Iron Maiden's Ed Force One badly damaged at airport in Chile, Two Injured

Iron Maiden's private/branded 747—dubbed Ed Force One, a reference to the band's longtime mascot, Eddie—was badly damaged in a runway accident at Merino Benítez International Airport in Chile on March 12.

March 12, 2016 - Iron Maiden's private/branded 747—dubbed Ed Force One, a reference to the bands longtime mascot, Eddie—was badly damaged in a runway accident at Merino Benítez International Airport in Chile this morning.

The band, which is in the midst of the South American leg of its Book of Souls world tour, revealed that none of its members and equipment were on board at the time, and later said it was in the process of making contingency plans to get to their show in Cordoba, Argentina, scheduled for March 13.

The incident occurred when Ed Force One was tethered to a tow truck and being taken for refueling. Apparently, the steering pin that is part of the mechanism that connects the ground tug to the 747 fell out. As a result, the aircraft had no steering and collided with the ground tug, badly damaging the undercarriage and two of the plane's four engines. Two ground tug operators were injured, but both are expected to make a complete recovery.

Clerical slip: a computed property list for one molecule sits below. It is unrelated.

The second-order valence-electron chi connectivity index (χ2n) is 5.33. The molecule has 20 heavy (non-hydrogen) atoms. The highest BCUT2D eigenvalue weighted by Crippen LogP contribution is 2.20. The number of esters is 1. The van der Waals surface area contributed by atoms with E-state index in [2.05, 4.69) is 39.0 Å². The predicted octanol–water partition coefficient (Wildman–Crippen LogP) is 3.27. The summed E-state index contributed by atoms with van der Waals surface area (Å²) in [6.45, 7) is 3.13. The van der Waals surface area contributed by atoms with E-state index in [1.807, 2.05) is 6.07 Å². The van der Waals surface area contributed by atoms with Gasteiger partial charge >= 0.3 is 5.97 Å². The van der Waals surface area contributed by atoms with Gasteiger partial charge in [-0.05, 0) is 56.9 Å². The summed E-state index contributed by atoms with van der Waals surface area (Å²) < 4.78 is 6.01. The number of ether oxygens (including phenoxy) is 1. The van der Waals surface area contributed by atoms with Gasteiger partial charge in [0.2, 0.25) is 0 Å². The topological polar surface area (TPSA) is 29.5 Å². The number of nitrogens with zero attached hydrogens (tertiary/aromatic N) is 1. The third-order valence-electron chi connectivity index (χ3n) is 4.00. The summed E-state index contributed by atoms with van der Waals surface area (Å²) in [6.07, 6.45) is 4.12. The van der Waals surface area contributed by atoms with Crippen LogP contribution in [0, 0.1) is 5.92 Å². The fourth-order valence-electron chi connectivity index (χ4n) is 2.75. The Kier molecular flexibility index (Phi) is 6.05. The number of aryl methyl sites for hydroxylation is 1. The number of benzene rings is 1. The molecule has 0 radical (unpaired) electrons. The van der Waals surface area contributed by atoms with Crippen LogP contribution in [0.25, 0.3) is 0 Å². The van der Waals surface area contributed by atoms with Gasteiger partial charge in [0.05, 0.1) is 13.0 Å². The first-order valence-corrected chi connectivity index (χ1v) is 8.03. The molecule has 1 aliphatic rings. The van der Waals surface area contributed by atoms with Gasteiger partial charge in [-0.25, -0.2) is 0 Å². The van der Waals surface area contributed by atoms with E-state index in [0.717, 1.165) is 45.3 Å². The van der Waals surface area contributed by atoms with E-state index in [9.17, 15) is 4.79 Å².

The band, which performed at Santiagos Estadio Nacional Julio Martínez Prádanos on Friday night, said in a statement: The flight engineers are on site and evaluating the damage, but their initial report is that the engines have suffered large damage and will require an extended period of maintenance and possibly two new engines.

On its Facebook page, the band cheekily updated the graphic advertising the Cordoba show—replacing Ed Force One with an Iron Maiden-branded bus.

An investigation into the incident has been launched by Chiles Departamento Prevención de Accidentes.

Ed Force One is typically piloted by Iron Maiden's frontman Bruce Dickinson.